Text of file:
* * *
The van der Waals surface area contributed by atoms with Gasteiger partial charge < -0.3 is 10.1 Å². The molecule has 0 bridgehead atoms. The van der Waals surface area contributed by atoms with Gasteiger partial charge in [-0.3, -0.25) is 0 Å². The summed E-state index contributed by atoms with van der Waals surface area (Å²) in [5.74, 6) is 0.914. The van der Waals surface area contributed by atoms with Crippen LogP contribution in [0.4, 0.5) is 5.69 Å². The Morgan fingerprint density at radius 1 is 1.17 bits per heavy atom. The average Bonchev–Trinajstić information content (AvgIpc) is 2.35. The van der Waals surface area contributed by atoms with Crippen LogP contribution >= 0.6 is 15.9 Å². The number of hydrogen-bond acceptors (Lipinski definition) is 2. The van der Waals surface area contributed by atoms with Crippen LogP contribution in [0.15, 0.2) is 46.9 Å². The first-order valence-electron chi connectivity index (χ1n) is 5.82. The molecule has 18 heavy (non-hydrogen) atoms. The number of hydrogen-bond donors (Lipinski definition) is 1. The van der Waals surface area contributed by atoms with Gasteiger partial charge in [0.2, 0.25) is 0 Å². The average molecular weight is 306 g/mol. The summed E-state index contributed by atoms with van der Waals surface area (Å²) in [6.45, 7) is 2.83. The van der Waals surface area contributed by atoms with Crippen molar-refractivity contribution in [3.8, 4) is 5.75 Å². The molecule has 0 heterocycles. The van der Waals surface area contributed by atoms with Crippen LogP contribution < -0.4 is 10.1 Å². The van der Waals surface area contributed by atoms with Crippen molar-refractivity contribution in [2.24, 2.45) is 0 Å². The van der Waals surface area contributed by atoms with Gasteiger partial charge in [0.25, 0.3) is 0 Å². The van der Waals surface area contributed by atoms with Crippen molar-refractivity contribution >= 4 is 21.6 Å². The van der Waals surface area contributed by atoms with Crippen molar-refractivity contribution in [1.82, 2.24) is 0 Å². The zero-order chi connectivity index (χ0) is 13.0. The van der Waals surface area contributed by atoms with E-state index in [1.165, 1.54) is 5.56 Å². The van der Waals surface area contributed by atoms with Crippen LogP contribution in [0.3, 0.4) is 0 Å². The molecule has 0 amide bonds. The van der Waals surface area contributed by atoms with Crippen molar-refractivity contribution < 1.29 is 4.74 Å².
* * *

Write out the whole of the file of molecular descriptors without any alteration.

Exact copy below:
The van der Waals surface area contributed by atoms with Gasteiger partial charge < -0.3 is 10.1 Å². The molecule has 0 bridgehead atoms. The van der Waals surface area contributed by atoms with Gasteiger partial charge in [-0.3, -0.25) is 0 Å². The summed E-state index contributed by atoms with van der Waals surface area (Å²) in [5.74, 6) is 0.914. The van der Waals surface area contributed by atoms with Crippen LogP contribution in [0.4, 0.5) is 5.69 Å². The Morgan fingerprint density at radius 1 is 1.17 bits per heavy atom. The average Bonchev–Trinajstić information content (AvgIpc) is 2.35. The van der Waals surface area contributed by atoms with Crippen LogP contribution >= 0.6 is 15.9 Å². The number of hydrogen-bond acceptors (Lipinski definition) is 2. The van der Waals surface area contributed by atoms with Crippen LogP contribution in [0.15, 0.2) is 46.9 Å². The first-order valence-electron chi connectivity index (χ1n) is 5.82. The molecule has 18 heavy (non-hydrogen) atoms. The number of hydrogen-bond donors (Lipinski definition) is 1. The van der Waals surface area contributed by atoms with Gasteiger partial charge in [0.2, 0.25) is 0 Å². The average molecular weight is 306 g/mol. The summed E-state index contributed by atoms with van der Waals surface area (Å²) in [6.45, 7) is 2.83. The van der Waals surface area contributed by atoms with Crippen molar-refractivity contribution in [3.8, 4) is 5.75 Å². The molecule has 0 heterocycles. The van der Waals surface area contributed by atoms with Crippen LogP contribution < -0.4 is 10.1 Å². The van der Waals surface area contributed by atoms with Crippen molar-refractivity contribution in [2.24, 2.45) is 0 Å². The van der Waals surface area contributed by atoms with Gasteiger partial charge in [0.25, 0.3) is 0 Å². The van der Waals surface area contributed by atoms with Crippen molar-refractivity contribution >= 4 is 21.6 Å². The van der Waals surface area contributed by atoms with Crippen molar-refractivity contribution in [1.82, 2.24) is 0 Å². The zero-order chi connectivity index (χ0) is 13.0. The van der Waals surface area contributed by atoms with E-state index in [1.165, 1.54) is 5.56 Å². The van der Waals surface area contributed by atoms with Crippen LogP contribution in [0.3, 0.4) is 0 Å². The molecule has 0 amide bonds. The van der Waals surface area contributed by atoms with Crippen molar-refractivity contribution < 1.29 is 4.74 Å².